Allegretti, NYC

December 22, 2008

Shortly after Allegretti opened last August in Chelsea, the normal opening publicity was hyped by Bill Clinton’s celebrating his 60th birthday there with Hilary and Chelsea.   In October Frank Bruni gave it two New York Times stars, so out of curiosity I went on December 11, 2008 with Gabrielle. We were promptly seated at 7:00 and selected from the menu, which included many dishes with Niçois or Provençal touches. Alain Allegretti comes from Nice. Even though Provençale, in its Nissard dialect, was spoken in Nice long after it had disappeared from Aix, St-Rémy and other places that now put on Provençal airs, the cuisine of Nice is almost entirely of Italian origin and a distinct cousin of Provençale cuisine.

The amuse-gueule was a little bowl of chestnut soup with farro and prosciutto. I ordered a bottle of 2005 Mas de Daumas Gassac red wine in keeping with the southern French theme.


Gaby’s first course was
classic pumpkin soup with chicken liver royal, hazelnut tuille, sage emulsion

She thought that the soup had a nice flavor, but it was a bit thin. The chicken liver mousse in the middle was nice.

My first course was a special of the evening.
Most of the dining room staff is South American. They are very efficient, but have little knowledge of the cuisine; their English and French are basic. They do not know how to pace the meal and were serving our first courses when we were just finishing our amuse-gueule. Of course, I figured that they wanted to turn over our table and that turned out to be the case. When the specials were described to us, we were told that a very good starter for the evening was “suckling pig.” I ordered it, thinking there might be something fresh and creative, but what I got was a classic Italian dish often served in Nice “Porchetta.” That is not suckling pig in French, which is “cochon de lait,” but I can see how a Spanish speaker might think it was. “Porcelet” is a French piglet. Porchetta is a terrine made by gutting and boning a pig, restuffing the skin with pieces of the pork and herbs, rolling it up, roasting, cooling and slicing rounds. Here two slices were served with a piece of grilled bread and onions in between. A little salad with artichoke pieces was served alongside. The dish was okay, but I would have ordered something else if I had known.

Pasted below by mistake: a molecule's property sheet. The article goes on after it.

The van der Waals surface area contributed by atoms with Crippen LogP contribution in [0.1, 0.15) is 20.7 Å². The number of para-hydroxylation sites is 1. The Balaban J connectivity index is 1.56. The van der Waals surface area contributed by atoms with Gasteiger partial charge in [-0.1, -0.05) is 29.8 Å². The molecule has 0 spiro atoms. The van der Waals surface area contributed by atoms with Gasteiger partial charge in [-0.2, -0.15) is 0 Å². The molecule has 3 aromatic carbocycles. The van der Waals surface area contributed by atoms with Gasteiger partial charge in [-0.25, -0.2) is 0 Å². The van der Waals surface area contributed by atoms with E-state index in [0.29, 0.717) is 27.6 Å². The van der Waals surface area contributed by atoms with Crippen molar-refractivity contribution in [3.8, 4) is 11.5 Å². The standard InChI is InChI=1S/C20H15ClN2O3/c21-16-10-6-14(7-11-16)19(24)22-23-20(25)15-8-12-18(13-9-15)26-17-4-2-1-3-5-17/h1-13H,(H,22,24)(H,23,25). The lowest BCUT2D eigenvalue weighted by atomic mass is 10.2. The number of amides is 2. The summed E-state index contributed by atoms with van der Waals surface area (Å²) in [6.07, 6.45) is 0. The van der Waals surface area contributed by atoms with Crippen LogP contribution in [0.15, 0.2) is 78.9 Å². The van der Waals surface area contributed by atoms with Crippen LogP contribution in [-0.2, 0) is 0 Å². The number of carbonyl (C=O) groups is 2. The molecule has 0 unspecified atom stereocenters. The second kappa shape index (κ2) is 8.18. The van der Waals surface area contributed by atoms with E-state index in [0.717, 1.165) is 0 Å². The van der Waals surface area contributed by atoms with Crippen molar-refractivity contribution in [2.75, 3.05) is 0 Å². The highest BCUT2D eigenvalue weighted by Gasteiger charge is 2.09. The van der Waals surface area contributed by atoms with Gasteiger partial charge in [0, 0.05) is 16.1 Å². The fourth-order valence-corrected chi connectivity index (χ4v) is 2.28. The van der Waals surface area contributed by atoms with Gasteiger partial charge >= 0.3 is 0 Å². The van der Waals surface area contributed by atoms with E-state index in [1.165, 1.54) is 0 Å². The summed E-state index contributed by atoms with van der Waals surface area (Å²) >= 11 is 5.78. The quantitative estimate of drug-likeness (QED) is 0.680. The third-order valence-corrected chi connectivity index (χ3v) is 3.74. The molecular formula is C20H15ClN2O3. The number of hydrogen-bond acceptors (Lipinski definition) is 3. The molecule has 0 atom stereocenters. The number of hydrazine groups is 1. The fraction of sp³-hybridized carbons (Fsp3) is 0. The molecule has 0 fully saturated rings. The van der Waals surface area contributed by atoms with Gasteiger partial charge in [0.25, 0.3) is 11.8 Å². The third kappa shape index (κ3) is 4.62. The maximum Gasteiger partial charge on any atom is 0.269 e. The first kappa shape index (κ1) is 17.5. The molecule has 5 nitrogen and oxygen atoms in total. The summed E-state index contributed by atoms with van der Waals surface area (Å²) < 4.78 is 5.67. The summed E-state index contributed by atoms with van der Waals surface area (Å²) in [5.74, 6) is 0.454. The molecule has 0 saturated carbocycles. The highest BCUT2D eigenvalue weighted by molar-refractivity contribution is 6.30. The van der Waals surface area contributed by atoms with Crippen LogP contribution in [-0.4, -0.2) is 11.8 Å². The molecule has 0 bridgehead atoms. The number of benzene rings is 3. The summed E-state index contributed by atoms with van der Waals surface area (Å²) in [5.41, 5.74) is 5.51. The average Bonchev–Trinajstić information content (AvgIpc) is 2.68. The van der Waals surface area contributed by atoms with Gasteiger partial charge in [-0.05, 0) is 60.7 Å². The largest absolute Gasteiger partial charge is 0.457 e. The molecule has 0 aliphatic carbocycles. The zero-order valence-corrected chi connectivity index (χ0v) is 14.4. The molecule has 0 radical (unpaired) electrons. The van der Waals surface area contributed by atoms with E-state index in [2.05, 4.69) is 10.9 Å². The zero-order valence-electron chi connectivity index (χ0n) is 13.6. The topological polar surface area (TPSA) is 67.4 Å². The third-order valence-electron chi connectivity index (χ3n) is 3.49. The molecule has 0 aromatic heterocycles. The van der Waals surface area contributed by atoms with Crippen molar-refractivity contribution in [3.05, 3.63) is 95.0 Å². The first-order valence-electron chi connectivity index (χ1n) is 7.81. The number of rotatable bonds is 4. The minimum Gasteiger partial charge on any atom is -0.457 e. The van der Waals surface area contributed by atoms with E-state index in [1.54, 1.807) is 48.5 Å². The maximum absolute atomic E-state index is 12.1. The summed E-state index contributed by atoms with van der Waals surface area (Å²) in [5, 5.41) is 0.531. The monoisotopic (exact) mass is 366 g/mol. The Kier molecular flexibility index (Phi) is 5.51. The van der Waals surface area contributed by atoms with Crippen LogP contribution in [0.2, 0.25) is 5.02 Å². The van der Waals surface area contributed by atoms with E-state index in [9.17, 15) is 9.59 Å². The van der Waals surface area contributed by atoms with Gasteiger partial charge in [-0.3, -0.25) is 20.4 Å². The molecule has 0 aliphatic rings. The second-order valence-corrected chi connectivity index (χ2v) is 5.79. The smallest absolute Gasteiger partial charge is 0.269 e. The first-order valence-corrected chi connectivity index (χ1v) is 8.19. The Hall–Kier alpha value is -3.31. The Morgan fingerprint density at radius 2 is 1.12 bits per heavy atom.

Gaby’s main course was
faro, braised veal cheek, swiss chard

Farro is the original grain of Italy; they say that it fed the Roman legions. It has a nuttier flavor than rice, but since it doesn’t absorb liquids as rice does, the “risotto” is somewhat liquid. The braised veal cheek was nice, but since it is so rich, it didn’t need such a large piece. The overall flavor was excellent, making this an enjoyable dish on a rainy winter’s night.

My main course was another special of the evening, a braised pork shank.

Once again, I wasn’t sure what I was ordering. The shank was boned, huge and very rich. I imagine that Bill Clinton would have finished it, but I could not. The flavor was deeper and more interesting than a more ordinary lamb shank. The polenta rounds were good and appropriate.

Gaby’s dessert was
Lemon verbena creme brulée
Good regional flavors, although she thought that the verbena was a bit too strong.

My dessert was
Fennel tarte tatin, zucca gelato

This was unusual and very good. Bravo to the pastry chef. Fennel had been braised, sweetened and prepared as a small tarte tatin; you can see the crust on the bottom. The preparation caramelized the fennel nicely. Pumpkin ice cream with a few pumpkin seeds was the perfect topping.

There were two mignardises, a bit too sweet for my taste.

At this point they were hovering around our table and so we left to finish our conversation in the bar. We had ordered quickly and the service had been very fast so we had not occupied the table for an excessive time. The meal was enjoyable with two very good dishes and no real failures, but it was not at the level of the restaurant’s ambitions.

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